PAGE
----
Universal credit flaws exposed by social housing tenants
A housing association in the North West has said a survey of its tenants exposes flaws in the government’s universal credit scheme.
First Choice Homes Oldham, one of four initial pilots in 2013’s roll out of universal credit, found that many of their tenants had suffered multiple frustrations and complications with the system, and many were having to choose between heating or eating, reports 24dash.
Carried out via a telephone survey this summer, the data collected from 40% of FCHO’s tenants currently on UC found that:
• 55% found the period between making their UC claim and receiving their first payment very difficult. 44% managed financially by borrowing and 18% had taken out a pay day loan. • 74% had not been offered personal budgeting support by the Department for Work and Pensions. However, 57% of the tenants that were offered this service took up the offer. • 48% did not know they could apply for an advance payment for UC. • 43% who did know about this were informed too late to be able to claim advanced payment or said that their application took too long to process leading to them missing their deadline. • 37% did not receive their payment on the same day each month, making budgeting even more difficult. • 22% said the Job Centre had not informed them that their rent needed to be paid out of UC money. • 59% of tenants had not found work since claiming UC.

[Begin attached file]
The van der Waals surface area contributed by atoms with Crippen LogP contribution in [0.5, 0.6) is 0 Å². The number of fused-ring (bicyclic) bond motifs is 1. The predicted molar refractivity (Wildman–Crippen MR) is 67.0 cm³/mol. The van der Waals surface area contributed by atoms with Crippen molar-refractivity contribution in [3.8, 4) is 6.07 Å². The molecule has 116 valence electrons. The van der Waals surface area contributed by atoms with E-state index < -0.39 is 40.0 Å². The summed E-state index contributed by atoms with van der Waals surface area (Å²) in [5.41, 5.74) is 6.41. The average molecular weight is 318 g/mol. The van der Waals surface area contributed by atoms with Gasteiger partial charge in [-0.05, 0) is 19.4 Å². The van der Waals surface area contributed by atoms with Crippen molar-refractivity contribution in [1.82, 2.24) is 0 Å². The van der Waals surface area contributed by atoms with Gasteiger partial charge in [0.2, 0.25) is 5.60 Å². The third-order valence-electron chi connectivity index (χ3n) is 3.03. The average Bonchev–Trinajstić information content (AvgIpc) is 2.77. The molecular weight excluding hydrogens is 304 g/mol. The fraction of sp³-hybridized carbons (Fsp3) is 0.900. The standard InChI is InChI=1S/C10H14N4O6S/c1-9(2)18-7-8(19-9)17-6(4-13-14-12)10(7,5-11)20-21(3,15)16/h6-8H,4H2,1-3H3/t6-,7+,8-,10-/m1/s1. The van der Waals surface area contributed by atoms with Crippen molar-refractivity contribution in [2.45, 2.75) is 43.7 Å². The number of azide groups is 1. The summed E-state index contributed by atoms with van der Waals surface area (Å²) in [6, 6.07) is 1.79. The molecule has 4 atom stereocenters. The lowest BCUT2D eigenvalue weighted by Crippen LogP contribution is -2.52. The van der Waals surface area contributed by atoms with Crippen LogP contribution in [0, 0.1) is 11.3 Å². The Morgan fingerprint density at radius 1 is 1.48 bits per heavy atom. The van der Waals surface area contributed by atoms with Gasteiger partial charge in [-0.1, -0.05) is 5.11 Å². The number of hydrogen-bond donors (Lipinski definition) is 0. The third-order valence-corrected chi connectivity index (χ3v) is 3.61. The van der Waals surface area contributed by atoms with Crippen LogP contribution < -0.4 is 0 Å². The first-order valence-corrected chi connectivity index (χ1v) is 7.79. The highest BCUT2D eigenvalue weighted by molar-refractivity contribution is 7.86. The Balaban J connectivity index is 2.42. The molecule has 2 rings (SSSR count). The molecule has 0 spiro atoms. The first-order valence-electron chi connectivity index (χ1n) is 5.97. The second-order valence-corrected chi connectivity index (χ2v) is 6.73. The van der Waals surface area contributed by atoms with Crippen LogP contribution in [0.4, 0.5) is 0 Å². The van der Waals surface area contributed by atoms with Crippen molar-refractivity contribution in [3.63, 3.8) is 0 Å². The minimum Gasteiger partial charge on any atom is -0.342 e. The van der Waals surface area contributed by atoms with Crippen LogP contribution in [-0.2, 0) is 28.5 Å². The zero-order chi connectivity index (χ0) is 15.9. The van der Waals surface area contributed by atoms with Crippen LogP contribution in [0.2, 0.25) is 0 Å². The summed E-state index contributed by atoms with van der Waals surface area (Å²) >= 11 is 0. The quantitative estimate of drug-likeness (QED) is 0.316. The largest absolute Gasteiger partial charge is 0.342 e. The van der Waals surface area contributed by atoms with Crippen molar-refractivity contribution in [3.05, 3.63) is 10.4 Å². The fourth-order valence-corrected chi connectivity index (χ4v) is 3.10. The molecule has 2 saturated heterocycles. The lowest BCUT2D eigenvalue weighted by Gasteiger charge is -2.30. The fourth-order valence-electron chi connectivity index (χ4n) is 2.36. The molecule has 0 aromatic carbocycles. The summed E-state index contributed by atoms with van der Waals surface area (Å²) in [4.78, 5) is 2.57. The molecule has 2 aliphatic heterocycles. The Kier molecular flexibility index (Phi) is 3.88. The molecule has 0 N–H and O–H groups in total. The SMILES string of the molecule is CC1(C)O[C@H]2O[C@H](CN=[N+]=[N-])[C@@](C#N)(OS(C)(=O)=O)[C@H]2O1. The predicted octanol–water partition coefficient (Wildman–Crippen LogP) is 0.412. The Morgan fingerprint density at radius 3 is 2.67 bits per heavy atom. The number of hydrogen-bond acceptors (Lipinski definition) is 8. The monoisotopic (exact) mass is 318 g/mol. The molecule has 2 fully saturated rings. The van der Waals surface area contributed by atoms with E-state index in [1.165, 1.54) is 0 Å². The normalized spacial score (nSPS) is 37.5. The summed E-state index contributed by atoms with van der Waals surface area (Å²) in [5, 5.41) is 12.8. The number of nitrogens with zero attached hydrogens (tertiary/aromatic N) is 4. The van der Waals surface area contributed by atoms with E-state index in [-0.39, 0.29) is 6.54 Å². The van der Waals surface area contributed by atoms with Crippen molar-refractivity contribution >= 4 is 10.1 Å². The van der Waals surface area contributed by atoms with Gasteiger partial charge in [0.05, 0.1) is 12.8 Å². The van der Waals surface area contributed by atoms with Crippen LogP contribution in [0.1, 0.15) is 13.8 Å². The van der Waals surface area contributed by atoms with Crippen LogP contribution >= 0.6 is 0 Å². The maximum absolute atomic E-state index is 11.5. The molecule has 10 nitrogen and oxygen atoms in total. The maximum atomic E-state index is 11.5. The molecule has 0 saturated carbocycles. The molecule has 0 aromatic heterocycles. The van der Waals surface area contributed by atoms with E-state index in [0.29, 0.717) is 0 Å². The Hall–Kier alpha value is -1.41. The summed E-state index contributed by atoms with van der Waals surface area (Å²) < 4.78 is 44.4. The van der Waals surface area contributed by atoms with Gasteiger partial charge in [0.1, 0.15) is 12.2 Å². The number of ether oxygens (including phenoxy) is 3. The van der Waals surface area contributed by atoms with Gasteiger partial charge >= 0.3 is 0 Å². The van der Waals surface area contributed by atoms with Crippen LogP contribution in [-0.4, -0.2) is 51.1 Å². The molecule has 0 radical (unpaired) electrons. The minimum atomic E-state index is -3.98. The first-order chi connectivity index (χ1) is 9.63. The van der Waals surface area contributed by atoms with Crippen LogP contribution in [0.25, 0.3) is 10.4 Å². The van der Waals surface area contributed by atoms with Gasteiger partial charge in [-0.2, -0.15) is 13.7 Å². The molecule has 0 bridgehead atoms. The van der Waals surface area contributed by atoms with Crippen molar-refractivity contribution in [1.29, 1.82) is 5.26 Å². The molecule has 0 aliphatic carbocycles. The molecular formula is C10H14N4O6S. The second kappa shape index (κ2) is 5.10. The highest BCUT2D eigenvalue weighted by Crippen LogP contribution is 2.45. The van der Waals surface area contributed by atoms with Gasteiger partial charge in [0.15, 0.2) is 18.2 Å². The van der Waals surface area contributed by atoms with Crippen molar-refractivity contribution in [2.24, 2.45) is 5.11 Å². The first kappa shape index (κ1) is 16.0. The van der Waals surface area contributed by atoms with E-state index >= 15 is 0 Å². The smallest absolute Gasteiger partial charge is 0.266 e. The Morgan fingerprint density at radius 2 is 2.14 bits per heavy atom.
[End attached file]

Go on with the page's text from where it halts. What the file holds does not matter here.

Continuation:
The survey also asked tenants for suggestions on how UC could be improved UC. Suggestions included:
• Rent being paid directly to the landlord. • Improved contact with claimants – tenants have struggled to pay to talk to UC teams due to the cost of phone calls and would like an email alternative or a freephone number. Tenants added that the call centre was disconnected from their problem as it wasn’t in the local area. • The Job Centre should loosen requirements as some tenants have had to apply for unrealistic jobs e.g. a job in Salford which started at 2am with claimants reliant on public transport. • Credit payment should be made fortnightly rather than monthly. Despite the government aim of making payments monthly to replicate work many tenants got paid weekly or fortnightly in previous jobs and therefore it did not replicate the work that tenants were likely to get.
Cath Green, FCHO’s chief executive, said: “We knew UC was going to hit customers hard which is why we have had a raft of initiatives and customer support in place since well before the pilot started.
“However, this survey really shows the harsh realities of the new system, and the stark choices our customers have to make between heating, eating and paying their rent. We have been working with the Job Centre, and will continue to do so to ensure this feedback is taken on board. Supporting our customers and ensuring they have a roof over their heads remains our priority.”
Introduction The National Statement of Expectations for Supported Housing (NSE) was finally published on 20 October 2020, five years after the 2015 Comprehensive Spending Review suggested regulatory and oversight changes were needed, although in 2018 the government >>>
How to Fund Housing Support and Social Care Services
Good clear delivery of some complicated information.
Jaqui Smith - Young Womens Housing Project